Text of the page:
Although the statement was simple and she didn't expound upon it, it is creating somewhat of a stir this morning. And, in my personal opinion, I think she's lost it.
Let me count the ways.
This nation has been the breadbasket for the world and we're beginning to lose that due to global competition from Latin America, Russia, the Ukraine, and our "snake eating its tail" ethanol policy. The last time I reviewed how much the Ag commoditiy sector is strengthening our U.S. balance sheet, it wasn't too impressive:
Though demand continues to increase, the fact is, we are facing increasing global competition in the area of agriculture. Omaha federal banking economist, Jason Henderson, recently described increasing competition from the BRIC nations as they improve their productivity.General numbers:
- The U.S. 2009 nominal GDP was $14.3 trillion (breakdown: agriculture: 1.2%; industry: 21.9%; services: 76.9%)
- U.S. Imports were $1.95 trillion in 2009
- U.S. Exports were $1.57 trillion in 2009
- 2009 trade deficit was $380 billion
- 2009 Ag exports were $98.6 billion
- 2009 Ag imports were $71.7 billion
- 2009 Trade surplus in Agriculture was $26.9 billion
- Trade surpluses in the Ag sector for previous years: $5.6 in 2006; $18.1 in 2007; $34.8 in 2008)
- The total agricultural output, including forestry, fishing and hunting, was $136.4 billion in 2009, according to the Bureau of Economic Analysis.
- 0.7% of U.S. employment comes from farming, forestry, and fishing in the U.S.
- Agriculture's share of the economy shrank from 8.6 percent in 1948 to about 1 percent in the past decade.
- USDA expectations are that in 2011 our top three agricultural trading partners will be: Canada $16.8 billion; China $15 billion; and, Mexico $14.6 billion.
Breakdown of Ten U.S. Agricultural Export Categories in Dollar Amounts from 2009:
- Soybeans $16.9 (all in billions)
- Meat and poultry $12.1
- Corn $9.7
- Other foods $8.1
- Fruits and frozen juices $6.9
- Animal feed $6.3
- Wheat $5.5
- Vegetables $4.9
- Nuts $4.1
- Rice $2.2
Energy Sector U.S. Imports/Exports 2009:
- Petroleum imports in 2009 were $254 billion
- Petroleum exports in 2009 were $49 billion
- The 2009 deficit in petroleum products was $204.5 billion
- In 2009, the U.S. agricultural surplus erased 13 percent of our petroleum deficit in trade.
- The 2009 U.S. trade surplus in agricultural goods was equivalent to 7 percent of the year's total trade deficit.
- Agriculture represented 1.2% of U.S. 2009 nominal GDP and employed .7% of workers (directly).
We provide 40% of global corn exports, but now, 42% of our corn production is being turned into ethanol. Other corn exporters are gaining export market share: Brazil, Argentina, So. Africa, Russia and the Ukraine.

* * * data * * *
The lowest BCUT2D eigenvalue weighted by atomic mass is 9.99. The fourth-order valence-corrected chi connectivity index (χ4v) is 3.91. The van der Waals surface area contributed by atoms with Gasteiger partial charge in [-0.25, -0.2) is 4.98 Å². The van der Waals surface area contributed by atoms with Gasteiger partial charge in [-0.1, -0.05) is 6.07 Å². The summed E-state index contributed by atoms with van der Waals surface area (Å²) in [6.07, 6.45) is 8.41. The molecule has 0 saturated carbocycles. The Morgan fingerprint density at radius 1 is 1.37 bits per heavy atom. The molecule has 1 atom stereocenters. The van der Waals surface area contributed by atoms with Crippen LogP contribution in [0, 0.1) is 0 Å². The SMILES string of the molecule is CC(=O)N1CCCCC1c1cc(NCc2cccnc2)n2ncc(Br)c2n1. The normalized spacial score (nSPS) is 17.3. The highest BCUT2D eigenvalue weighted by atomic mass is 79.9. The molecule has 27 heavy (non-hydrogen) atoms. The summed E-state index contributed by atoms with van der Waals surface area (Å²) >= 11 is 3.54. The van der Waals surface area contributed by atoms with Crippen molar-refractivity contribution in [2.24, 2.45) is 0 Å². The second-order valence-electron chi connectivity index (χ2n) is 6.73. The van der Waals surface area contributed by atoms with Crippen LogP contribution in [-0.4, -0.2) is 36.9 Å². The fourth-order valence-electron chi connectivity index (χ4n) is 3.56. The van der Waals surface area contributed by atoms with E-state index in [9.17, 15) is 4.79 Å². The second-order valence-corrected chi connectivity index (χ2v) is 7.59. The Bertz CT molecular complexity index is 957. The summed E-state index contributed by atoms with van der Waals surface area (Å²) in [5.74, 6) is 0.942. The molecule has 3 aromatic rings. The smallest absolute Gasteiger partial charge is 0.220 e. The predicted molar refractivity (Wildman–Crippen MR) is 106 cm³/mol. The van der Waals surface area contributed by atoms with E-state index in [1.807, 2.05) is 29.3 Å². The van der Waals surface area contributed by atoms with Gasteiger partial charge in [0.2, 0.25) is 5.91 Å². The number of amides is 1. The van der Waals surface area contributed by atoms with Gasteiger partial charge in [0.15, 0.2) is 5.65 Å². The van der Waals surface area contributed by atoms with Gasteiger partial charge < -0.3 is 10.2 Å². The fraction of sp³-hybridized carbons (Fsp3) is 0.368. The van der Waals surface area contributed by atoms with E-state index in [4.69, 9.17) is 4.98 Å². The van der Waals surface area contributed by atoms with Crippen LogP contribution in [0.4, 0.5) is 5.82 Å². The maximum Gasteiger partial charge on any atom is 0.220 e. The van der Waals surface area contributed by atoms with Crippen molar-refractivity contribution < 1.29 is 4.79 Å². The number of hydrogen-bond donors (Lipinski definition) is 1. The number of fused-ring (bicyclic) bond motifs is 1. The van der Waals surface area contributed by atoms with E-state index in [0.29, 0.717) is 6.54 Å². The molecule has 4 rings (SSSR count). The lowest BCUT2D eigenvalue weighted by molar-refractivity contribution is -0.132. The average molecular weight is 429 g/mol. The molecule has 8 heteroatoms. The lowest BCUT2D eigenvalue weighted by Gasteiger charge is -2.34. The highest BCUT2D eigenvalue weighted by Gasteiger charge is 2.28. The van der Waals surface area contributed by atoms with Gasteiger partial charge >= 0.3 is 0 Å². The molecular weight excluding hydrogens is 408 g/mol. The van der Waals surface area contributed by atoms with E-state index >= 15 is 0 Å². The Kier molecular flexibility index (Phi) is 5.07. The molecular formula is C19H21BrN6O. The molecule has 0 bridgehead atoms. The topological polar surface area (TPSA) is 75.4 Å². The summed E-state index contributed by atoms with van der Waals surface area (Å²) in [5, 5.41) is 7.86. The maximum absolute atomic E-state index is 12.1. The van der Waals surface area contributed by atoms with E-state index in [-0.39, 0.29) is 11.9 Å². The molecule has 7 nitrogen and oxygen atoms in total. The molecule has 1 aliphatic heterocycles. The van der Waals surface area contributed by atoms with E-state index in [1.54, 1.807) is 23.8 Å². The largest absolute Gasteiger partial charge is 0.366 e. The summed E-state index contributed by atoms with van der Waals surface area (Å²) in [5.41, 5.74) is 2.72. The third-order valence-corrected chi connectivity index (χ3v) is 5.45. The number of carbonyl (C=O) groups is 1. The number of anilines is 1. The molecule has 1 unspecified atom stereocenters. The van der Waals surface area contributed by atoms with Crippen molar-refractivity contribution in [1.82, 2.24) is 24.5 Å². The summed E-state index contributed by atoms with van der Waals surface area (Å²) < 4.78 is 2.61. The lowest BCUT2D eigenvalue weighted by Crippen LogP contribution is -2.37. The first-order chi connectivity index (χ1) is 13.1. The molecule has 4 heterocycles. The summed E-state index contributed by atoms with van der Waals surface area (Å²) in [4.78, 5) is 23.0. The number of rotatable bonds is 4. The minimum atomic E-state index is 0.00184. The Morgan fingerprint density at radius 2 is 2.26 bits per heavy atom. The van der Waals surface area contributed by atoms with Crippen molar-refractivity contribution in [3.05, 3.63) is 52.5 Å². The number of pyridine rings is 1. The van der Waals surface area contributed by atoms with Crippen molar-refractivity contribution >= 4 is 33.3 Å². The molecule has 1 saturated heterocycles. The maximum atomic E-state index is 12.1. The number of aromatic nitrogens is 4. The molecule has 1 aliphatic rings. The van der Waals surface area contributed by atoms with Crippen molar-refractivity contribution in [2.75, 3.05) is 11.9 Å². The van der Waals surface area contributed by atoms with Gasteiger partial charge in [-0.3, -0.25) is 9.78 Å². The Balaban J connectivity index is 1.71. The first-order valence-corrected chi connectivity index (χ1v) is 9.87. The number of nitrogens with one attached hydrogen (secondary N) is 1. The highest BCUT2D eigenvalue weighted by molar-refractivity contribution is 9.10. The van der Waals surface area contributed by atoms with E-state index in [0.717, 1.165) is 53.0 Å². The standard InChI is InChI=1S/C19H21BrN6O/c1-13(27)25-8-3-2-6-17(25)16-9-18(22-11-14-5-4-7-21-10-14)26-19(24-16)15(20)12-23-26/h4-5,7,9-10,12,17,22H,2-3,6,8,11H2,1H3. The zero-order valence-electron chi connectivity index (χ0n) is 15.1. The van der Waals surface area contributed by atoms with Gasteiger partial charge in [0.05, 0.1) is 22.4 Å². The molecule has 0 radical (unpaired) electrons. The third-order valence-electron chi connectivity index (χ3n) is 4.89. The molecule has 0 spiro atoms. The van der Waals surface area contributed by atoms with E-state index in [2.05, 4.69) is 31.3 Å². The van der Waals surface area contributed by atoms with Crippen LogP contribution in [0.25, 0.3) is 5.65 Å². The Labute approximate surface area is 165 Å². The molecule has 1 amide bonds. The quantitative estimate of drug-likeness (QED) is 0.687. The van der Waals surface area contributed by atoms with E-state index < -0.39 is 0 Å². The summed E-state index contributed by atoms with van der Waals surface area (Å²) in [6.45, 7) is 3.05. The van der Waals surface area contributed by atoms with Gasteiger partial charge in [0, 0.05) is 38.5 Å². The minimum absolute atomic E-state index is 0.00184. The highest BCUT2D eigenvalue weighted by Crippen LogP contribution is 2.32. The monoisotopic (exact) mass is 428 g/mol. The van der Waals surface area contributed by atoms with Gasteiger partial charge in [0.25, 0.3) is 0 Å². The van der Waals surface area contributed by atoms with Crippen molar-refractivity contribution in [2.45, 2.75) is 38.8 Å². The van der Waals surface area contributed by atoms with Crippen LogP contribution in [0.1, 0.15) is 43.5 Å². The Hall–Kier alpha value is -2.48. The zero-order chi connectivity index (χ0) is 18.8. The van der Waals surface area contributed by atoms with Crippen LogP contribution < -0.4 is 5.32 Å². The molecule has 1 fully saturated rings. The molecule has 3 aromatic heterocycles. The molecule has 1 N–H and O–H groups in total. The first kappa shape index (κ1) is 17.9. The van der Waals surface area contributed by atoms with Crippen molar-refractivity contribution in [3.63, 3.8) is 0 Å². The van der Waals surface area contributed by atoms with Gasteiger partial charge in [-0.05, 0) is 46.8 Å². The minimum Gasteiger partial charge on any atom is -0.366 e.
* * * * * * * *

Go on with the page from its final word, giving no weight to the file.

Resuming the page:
We have lost much of our global soy export market share to Latin America, and we are gradually losing global wheat market share, since we have moved to planting the more lucrative crops of corn and soy over the past decade, while wheat productivity has increased around the world.
We already have some of the world's largest agribusiness companies such as Monsanto, Cargill, ADM, John Deere, and Caterpillar.
The agricultural industry employs less than 2% of this nation's workforce, but food and beverage industries are about 12% of this nation's manufacturing. If Meredith expects much more expensive oil in our future, she might picture half of us with hoes in our hands by the end of this next decade. That would be a structural change that would take a while, wouldn't it?
Perhaps Meredith was also referring to energy commodities such as coal, natural gas, and oil. There are insatiable appetites abroad for those commodities from nations with stronger balance sheets than our own, though some might consider ownership of those resources a national security issue. See America's Natural Resources for Sale.
As our dollar devalues, our imported oil prices increase. In agricultural commodities, this helps us export, but it increases our industrial agriculture input costs proportionately.
Oil was one-fourth of our trade deficit in the year 2000 and now it is one-half. The best thing we could do for our balance sheet would be to reduce our dependence upon foreign oil. This might include infrastructure upgrades in rail, bike and pedestrian paths, energy efficiency in our buildings, smart urban planning, and green energy growth in electrical production. We need mass transit for commuting to work and we need to phase out of our big-car culture.
We need to wean ourselves off our most energy intensive farming methods. Although the Ag industry in this nation is very efficient, having achieved huge productivity gains these past several decades, these gains challenge the moral compass of many, and are generally energy intensive. And, yes, that would be a major structural change which would employ more people back to the land. But, I doubt that was what Meredith had in mind.